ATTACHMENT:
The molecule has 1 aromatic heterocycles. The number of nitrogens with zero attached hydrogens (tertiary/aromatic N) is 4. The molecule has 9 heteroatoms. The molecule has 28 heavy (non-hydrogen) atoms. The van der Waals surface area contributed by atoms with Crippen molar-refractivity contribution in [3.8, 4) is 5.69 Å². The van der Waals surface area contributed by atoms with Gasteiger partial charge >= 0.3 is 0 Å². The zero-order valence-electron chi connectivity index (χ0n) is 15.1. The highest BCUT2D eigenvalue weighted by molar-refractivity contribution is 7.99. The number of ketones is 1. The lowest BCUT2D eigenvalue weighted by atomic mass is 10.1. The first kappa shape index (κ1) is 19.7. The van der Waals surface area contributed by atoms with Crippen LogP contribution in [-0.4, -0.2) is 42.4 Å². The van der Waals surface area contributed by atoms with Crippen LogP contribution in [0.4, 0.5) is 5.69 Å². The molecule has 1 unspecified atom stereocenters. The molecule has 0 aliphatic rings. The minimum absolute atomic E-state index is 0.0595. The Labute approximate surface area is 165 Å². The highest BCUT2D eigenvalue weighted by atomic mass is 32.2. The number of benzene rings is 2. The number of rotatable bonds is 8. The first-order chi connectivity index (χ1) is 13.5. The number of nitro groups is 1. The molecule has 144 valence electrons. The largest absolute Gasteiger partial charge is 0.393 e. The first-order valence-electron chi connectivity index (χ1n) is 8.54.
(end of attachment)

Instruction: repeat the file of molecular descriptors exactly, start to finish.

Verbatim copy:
The molecule has 1 aromatic heterocycles. The number of nitrogens with zero attached hydrogens (tertiary/aromatic N) is 4. The molecule has 9 heteroatoms. The molecule has 28 heavy (non-hydrogen) atoms. The van der Waals surface area contributed by atoms with Crippen molar-refractivity contribution in [3.8, 4) is 5.69 Å². The van der Waals surface area contributed by atoms with Gasteiger partial charge >= 0.3 is 0 Å². The zero-order valence-electron chi connectivity index (χ0n) is 15.1. The highest BCUT2D eigenvalue weighted by molar-refractivity contribution is 7.99. The number of ketones is 1. The lowest BCUT2D eigenvalue weighted by atomic mass is 10.1. The first kappa shape index (κ1) is 19.7. The van der Waals surface area contributed by atoms with Crippen LogP contribution in [-0.4, -0.2) is 42.4 Å². The van der Waals surface area contributed by atoms with Crippen LogP contribution in [0.4, 0.5) is 5.69 Å². The molecule has 1 unspecified atom stereocenters. The molecule has 0 aliphatic rings. The minimum absolute atomic E-state index is 0.0595. The Labute approximate surface area is 165 Å². The highest BCUT2D eigenvalue weighted by atomic mass is 32.2. The number of benzene rings is 2. The number of rotatable bonds is 8. The first-order chi connectivity index (χ1) is 13.5. The number of nitro groups is 1. The molecule has 144 valence electrons. The largest absolute Gasteiger partial charge is 0.393 e. The first-order valence-electron chi connectivity index (χ1n) is 8.54.